Last Sunday, I said that the sacrament of communion is for “baptized, repentant Christians.” Every time I say this, I get a lot of questions.
To be clear, there is no Bible verse that says, “Thou shalt not take communion until thou art baptized.” (If there were, I wouldn’t be writing this essay). Rather, the fact that communion is for baptized, repentant Christians is a theological deduction – a conclusion from what Scripture does say. I explained the deduction briefly on Sunday; let me do so more fully here.
Baptism marks you as a Christian. (Notice I didn’t say baptism is what makes you a Christian). Can you be saved without being baptized? Sure, if you’re the thief on the cross (Luke 23:42-43), or if you’re converted on your deathbed. But under normal circumstances, there’s no such thing as an unbaptized Christian. The New Testament knows no such category. For years theologians have argued over whether one has to be baptized to be saved. The answer is no. But the question highlights how closely the Bible connects the two. An unbaptized Christian is to the biblical writers like a pink unicorn or a modest politician or a flamboyant Tom Osborne – there is no such thing.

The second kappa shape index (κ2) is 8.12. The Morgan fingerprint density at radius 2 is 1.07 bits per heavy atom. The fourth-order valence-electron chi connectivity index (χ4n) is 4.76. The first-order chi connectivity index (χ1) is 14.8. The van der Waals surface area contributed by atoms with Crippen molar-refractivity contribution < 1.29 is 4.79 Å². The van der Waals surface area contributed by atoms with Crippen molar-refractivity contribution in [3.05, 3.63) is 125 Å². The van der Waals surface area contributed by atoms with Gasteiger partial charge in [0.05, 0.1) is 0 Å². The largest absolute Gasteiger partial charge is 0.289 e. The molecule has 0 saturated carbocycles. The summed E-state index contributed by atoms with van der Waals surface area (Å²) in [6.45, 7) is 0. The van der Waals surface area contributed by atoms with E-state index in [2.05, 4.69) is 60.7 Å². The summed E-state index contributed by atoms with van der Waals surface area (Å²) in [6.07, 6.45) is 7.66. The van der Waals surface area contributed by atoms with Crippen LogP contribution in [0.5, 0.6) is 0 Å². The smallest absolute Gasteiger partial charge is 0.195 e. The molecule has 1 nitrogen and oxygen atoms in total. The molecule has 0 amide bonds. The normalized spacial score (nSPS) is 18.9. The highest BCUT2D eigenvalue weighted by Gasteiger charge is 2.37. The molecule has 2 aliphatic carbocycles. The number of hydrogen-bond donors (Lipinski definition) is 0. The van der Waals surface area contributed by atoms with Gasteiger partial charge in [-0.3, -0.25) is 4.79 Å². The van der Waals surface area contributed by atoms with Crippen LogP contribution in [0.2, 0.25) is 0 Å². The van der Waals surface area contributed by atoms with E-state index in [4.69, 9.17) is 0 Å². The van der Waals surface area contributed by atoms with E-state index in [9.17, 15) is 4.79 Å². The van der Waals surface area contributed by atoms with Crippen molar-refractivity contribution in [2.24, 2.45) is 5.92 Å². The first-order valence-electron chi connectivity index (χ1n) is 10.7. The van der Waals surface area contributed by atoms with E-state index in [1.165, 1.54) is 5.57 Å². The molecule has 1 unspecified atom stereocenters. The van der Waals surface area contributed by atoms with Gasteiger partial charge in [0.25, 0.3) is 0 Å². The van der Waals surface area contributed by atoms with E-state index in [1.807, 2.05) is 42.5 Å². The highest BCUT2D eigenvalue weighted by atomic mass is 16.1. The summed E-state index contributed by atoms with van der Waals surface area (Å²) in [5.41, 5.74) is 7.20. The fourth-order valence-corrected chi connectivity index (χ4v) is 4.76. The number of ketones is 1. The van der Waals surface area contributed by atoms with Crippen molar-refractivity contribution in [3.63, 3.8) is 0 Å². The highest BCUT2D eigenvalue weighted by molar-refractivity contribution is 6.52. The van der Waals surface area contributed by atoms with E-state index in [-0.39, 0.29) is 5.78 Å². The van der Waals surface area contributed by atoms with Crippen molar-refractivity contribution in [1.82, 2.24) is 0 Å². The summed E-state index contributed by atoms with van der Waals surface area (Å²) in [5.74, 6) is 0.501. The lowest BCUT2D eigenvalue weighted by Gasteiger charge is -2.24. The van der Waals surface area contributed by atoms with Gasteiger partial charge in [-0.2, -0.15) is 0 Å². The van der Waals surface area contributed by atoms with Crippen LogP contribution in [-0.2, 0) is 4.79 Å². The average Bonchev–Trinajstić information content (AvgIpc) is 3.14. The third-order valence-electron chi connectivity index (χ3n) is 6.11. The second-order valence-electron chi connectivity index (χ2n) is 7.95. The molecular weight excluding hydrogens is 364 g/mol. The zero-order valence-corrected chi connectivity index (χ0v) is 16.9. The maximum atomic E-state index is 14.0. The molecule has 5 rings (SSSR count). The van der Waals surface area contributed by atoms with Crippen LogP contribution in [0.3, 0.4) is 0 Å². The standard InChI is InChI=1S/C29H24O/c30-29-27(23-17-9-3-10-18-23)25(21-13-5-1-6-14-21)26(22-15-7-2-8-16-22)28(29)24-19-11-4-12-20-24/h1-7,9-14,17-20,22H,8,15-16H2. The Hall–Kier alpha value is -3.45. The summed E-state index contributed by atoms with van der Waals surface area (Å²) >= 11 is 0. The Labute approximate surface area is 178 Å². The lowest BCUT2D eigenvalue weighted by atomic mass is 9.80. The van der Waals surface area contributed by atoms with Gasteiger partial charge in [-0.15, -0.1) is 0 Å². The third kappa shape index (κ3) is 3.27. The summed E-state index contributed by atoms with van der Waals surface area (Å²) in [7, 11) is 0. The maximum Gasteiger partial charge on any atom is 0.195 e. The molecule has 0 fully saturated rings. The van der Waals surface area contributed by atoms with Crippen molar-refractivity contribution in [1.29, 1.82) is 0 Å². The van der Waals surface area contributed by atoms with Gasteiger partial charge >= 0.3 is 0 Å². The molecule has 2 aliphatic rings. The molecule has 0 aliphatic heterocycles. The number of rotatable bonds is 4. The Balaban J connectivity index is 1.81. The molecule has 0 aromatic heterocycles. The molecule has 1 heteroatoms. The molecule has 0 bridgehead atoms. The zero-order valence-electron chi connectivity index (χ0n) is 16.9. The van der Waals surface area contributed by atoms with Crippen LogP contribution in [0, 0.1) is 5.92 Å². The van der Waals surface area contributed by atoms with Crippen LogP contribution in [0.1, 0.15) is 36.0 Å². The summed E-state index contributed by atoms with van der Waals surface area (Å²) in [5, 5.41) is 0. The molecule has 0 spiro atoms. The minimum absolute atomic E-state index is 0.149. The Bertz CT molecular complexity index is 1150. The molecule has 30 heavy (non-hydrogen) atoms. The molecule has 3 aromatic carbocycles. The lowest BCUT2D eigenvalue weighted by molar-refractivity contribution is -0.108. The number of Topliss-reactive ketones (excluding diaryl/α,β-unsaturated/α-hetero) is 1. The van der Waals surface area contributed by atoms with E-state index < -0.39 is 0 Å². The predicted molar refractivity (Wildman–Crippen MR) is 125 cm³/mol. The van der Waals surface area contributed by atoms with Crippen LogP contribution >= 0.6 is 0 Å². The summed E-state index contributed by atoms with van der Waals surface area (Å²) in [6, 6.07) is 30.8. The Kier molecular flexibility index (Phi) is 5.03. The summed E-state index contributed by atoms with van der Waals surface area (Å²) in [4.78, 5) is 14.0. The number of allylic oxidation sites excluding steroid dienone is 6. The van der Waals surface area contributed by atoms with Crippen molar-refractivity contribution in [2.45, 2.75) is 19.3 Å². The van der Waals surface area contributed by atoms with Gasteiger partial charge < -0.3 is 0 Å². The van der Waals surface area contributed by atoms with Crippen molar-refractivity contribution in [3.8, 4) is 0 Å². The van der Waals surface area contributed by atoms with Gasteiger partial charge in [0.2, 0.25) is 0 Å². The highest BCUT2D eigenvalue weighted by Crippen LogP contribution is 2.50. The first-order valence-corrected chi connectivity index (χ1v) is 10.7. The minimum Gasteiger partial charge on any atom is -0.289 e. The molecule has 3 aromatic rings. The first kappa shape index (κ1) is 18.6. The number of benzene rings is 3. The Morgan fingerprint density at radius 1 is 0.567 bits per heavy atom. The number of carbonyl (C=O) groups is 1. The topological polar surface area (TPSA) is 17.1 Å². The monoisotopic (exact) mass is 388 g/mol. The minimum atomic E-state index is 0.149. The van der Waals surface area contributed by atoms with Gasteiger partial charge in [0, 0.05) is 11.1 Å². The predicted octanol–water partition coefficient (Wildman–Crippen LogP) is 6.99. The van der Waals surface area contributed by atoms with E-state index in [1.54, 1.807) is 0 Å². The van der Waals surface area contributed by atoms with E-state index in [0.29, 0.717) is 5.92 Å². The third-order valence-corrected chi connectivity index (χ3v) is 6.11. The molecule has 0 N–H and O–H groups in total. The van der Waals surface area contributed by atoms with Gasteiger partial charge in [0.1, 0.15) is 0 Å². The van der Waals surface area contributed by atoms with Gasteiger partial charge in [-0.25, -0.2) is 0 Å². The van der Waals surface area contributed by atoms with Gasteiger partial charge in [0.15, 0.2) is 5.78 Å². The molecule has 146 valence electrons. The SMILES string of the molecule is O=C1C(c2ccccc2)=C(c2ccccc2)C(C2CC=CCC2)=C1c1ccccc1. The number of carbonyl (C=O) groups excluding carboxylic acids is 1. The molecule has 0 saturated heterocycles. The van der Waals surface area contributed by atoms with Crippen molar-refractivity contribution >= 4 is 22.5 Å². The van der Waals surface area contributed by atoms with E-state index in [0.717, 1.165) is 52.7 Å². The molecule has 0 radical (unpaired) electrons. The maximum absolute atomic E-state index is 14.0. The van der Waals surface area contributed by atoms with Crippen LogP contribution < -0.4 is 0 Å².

Baptism is a rite of initiation. In baptism, you are marked with the name of the Triune God: “…baptizing them in the name of the Father, the Son, and the Holy Spirit” (Matthew 28:19). Baptism is what marks you as a Christian and not a Jew or a Muslim or an atheist. In some countries, being a Christian privately won’t get you killed; but being baptized will. Baptism happens once, upon profession of faith, as a sign and seal of God’s covenant with you: “Do you not know that all of us who have been baptized into Christ Jesus were baptized into his death” (Romans 6:3)?
Communion is a rite of participation. It is done repeatedly, in the church’s corporate gatherings, as a means of remembrance and renewal: “For as often as you eat this bread and drink the cup, you proclaim the Lord’s death until he comes“ (1 Corinthians 11:26).
By way of analogy: baptism is like the wedding ceremony; communion is like celebrating your anniversary. Baptism is the establishing of a covenant; communion is the renewing of that covenant. Baptism is like circumcision (which, thankfully, is only done once); communion is like the Passover feast.
When we say that communion is for baptized, repentant Christians, we’re simply saying that you should do these things in the right order: conversion/faith/repentance, baptism, then communion. If you’ve done them in the wrong order, that doesn’t make you a bad person. But it does make it incumbent upon us to “explain to you the way of God more accurately” (Acts 18:26) so that “all things may be done decently and in order” (1 Cor 14:40).